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Dutch Prime Minister Mark Rutte survives no-confidence vote
Voting

Dutch Prime Minister Mark Rutte survives no-confidence vote

02.04.2021
Rutte is now expected to continue efforts to form his fourth governing coalition
Dutch Prime Minister Mark Rutte
Dutch Prime Minister Mark Rutte
Photo credit: AFP

Dutch Prime Minister Mark Rutte survived a no-confidence vote on Friday and indicated his intention to lead a new government, despite a self-made scandal that will complicate that effort.

The vote in the Dutch parliament was called over allegations that Rutte lied about trying to sideline a political rival. Rutte is now expected to continue efforts to form his fourth governing coalition after having decisively won a March 17 election.

Even though the no-confidence motion was narrowly dismissed by a margin of 78-72 votes, Rutte’s credibility took a serious blow. During the debate, he was accused of lying about outmaneuvering a lawmaker who helped unearth a childcare subsidy scandal. The issue eventually brought down the government in January, but Rutte’s party still finished first in the election last month with nearly 23% of the vote.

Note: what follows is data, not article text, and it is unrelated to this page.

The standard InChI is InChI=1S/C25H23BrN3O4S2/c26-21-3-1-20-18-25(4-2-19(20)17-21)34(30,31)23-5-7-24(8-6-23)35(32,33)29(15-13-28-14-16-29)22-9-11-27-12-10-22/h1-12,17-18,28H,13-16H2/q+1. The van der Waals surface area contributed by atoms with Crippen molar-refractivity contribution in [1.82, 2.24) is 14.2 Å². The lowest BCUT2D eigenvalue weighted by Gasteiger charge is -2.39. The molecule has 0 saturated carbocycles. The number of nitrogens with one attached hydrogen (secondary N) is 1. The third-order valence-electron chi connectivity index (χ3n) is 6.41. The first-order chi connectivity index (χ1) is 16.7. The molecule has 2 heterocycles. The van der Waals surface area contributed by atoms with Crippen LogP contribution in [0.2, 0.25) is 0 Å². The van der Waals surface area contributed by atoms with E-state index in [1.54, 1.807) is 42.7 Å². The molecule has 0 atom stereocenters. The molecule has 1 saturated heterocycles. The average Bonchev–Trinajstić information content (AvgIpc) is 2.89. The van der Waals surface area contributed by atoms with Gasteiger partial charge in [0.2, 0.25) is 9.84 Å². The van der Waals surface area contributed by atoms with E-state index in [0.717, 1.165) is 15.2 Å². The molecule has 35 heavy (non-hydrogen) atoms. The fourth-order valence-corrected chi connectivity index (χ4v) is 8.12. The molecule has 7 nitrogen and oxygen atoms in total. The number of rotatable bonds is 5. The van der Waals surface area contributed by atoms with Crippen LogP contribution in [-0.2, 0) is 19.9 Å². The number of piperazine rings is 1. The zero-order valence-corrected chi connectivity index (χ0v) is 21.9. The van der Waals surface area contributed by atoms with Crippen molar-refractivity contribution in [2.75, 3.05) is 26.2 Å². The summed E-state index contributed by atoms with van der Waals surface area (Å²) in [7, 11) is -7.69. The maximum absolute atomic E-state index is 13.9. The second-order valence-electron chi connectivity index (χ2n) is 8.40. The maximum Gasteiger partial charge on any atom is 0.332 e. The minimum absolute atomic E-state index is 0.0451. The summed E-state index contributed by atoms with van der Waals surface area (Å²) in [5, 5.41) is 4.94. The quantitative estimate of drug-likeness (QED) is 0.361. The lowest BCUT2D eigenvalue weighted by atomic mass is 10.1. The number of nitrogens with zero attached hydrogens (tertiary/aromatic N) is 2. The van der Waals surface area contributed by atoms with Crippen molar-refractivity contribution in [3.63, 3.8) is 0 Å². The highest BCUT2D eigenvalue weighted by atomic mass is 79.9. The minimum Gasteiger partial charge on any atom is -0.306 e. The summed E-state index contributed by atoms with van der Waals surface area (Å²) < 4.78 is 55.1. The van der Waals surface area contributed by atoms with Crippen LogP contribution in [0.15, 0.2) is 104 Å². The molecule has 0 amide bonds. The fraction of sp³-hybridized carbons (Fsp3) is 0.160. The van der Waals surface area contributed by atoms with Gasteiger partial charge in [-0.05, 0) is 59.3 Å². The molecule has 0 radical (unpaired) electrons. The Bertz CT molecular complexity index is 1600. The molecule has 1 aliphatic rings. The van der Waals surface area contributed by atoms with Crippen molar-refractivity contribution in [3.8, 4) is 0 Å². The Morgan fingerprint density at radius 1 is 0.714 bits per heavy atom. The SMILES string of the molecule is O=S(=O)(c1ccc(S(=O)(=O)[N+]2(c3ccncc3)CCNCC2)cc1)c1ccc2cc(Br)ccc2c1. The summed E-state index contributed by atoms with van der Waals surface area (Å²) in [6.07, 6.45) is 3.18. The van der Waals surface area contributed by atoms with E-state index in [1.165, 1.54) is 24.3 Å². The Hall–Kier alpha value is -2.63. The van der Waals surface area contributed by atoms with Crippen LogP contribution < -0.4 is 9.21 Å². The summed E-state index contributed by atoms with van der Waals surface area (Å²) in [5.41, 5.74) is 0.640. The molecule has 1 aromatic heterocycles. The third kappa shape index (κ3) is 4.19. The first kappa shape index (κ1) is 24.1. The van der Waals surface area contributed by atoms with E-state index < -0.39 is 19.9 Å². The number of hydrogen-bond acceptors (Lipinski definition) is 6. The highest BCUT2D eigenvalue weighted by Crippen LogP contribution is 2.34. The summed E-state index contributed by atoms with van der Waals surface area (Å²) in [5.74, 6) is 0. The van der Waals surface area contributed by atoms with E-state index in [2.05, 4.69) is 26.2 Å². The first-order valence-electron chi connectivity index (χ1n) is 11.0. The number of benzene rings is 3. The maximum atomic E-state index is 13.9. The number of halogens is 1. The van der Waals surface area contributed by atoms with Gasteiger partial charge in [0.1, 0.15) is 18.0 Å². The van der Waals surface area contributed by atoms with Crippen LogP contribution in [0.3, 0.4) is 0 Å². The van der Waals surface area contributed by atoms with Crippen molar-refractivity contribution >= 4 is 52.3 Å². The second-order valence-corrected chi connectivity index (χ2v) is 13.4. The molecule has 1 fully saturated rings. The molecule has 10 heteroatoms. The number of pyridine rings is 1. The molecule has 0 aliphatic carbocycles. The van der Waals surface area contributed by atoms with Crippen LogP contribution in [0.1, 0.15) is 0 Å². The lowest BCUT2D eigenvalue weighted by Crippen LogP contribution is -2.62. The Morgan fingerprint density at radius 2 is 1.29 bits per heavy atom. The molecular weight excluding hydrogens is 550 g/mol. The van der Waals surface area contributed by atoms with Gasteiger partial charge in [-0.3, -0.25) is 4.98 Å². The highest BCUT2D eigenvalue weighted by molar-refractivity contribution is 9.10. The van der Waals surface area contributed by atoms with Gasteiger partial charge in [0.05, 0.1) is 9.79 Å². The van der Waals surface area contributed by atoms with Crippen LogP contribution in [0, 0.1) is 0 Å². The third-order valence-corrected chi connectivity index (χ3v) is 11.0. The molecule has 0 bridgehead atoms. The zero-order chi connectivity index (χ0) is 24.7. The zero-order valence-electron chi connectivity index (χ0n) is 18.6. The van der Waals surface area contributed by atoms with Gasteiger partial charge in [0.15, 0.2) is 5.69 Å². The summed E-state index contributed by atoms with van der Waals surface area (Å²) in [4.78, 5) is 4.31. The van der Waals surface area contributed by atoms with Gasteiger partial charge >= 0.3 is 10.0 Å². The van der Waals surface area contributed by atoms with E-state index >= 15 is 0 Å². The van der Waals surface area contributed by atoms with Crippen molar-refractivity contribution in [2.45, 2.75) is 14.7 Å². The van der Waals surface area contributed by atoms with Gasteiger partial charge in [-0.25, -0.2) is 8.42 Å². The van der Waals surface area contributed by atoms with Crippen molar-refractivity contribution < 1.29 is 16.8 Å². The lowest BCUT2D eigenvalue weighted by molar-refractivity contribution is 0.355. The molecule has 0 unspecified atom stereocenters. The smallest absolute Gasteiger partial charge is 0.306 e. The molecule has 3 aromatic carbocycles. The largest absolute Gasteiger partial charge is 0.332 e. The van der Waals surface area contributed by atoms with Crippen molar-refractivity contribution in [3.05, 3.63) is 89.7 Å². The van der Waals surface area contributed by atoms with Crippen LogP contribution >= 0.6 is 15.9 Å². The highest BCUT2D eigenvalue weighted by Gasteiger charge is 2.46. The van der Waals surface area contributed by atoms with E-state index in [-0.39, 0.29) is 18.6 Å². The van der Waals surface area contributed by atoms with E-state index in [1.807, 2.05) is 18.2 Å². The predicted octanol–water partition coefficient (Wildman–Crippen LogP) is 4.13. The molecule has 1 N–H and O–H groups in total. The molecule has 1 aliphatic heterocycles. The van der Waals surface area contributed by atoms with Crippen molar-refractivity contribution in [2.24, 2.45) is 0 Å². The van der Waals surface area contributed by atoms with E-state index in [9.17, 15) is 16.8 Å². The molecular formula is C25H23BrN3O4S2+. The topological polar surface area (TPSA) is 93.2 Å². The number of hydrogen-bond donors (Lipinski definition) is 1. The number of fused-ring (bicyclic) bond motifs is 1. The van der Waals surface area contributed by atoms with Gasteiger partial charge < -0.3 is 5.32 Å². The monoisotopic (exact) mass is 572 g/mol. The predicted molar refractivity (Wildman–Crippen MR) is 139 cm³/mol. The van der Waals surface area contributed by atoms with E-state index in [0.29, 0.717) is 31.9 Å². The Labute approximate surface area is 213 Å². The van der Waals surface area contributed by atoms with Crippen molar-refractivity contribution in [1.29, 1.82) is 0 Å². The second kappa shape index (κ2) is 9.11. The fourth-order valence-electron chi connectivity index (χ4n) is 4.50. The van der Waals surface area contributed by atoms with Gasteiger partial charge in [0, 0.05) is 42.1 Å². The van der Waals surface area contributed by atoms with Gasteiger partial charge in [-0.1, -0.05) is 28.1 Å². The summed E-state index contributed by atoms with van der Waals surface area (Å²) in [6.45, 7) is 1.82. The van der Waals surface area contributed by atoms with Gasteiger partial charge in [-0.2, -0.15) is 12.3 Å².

“I have 1.9 million voters, it would be strange to step aside two weeks after the election,” Rutte told RTL News on Friday, adding that it’s important to form a new cabinet. “I think we have to use the Easter holidays to let the dust settle, and after that continue step by step.”

Political Survivor

Last week, Rutte denied that he discussed pushing Christian Democratic lawmaker Pieter Omtzigt, who brought the scandal to light, out of his job. However, it was revealed in notes made public Thursday that Rutte, a member of the Liberal party, did in fact bring up the idea moving Omtzigt into a less influential post.

Rutte will continue as caretaker prime minister, but the scandal complicates his ability to cobble together a new coalition. Sigrid Kaag, leader of the second-largest party, D66, said that “it’s not self-evident that Rutte will take the lead in the formation process,” adding that she would not continue if she were in Rutte’s position.

Rutte, 54, is one of the longest serving premiers in Dutch history. Leading one of the smallest countries in the European Union, Rutte punches above his weight and has a record of being a political survivor.

“I will continue as prime minister, but of course I will try to regain the lost trust,” Rutte told lawmakers after the vote. “A serious message has been sent to me and I take this seriously.”

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